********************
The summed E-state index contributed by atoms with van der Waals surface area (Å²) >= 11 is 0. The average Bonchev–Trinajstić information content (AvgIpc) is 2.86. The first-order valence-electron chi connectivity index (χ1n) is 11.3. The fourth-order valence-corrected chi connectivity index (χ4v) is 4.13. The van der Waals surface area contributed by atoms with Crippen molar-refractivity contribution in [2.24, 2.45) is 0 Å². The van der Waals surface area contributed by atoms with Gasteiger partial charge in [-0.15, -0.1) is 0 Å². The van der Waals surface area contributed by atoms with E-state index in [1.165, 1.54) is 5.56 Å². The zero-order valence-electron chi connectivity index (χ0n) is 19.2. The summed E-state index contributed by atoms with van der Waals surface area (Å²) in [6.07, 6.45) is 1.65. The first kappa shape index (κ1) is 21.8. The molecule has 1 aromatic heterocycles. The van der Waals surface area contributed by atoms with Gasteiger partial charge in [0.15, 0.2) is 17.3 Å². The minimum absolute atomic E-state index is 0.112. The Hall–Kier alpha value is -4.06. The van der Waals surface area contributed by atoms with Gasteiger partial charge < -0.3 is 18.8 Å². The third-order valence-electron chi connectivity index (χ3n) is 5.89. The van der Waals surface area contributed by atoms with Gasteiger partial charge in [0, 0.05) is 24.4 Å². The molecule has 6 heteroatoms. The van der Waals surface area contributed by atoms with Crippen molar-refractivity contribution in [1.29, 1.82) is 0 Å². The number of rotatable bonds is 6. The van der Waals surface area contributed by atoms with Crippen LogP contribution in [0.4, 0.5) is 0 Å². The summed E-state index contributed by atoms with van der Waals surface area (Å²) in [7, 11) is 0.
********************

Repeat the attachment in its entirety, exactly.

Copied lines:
The summed E-state index contributed by atoms with van der Waals surface area (Å²) >= 11 is 0. The average Bonchev–Trinajstić information content (AvgIpc) is 2.86. The first-order valence-electron chi connectivity index (χ1n) is 11.3. The fourth-order valence-corrected chi connectivity index (χ4v) is 4.13. The van der Waals surface area contributed by atoms with Crippen molar-refractivity contribution in [2.24, 2.45) is 0 Å². The van der Waals surface area contributed by atoms with Gasteiger partial charge in [-0.15, -0.1) is 0 Å². The van der Waals surface area contributed by atoms with E-state index in [1.165, 1.54) is 5.56 Å². The zero-order valence-electron chi connectivity index (χ0n) is 19.2. The summed E-state index contributed by atoms with van der Waals surface area (Å²) in [6.07, 6.45) is 1.65. The first kappa shape index (κ1) is 21.8. The molecule has 1 aromatic heterocycles. The van der Waals surface area contributed by atoms with Gasteiger partial charge in [0.15, 0.2) is 17.3 Å². The minimum absolute atomic E-state index is 0.112. The Hall–Kier alpha value is -4.06. The van der Waals surface area contributed by atoms with Gasteiger partial charge < -0.3 is 18.8 Å². The third-order valence-electron chi connectivity index (χ3n) is 5.89. The van der Waals surface area contributed by atoms with Gasteiger partial charge in [0, 0.05) is 24.4 Å². The molecule has 6 heteroatoms. The van der Waals surface area contributed by atoms with Crippen molar-refractivity contribution in [1.29, 1.82) is 0 Å². The number of rotatable bonds is 6. The van der Waals surface area contributed by atoms with Crippen LogP contribution in [0.4, 0.5) is 0 Å². The summed E-state index contributed by atoms with van der Waals surface area (Å²) in [7, 11) is 0.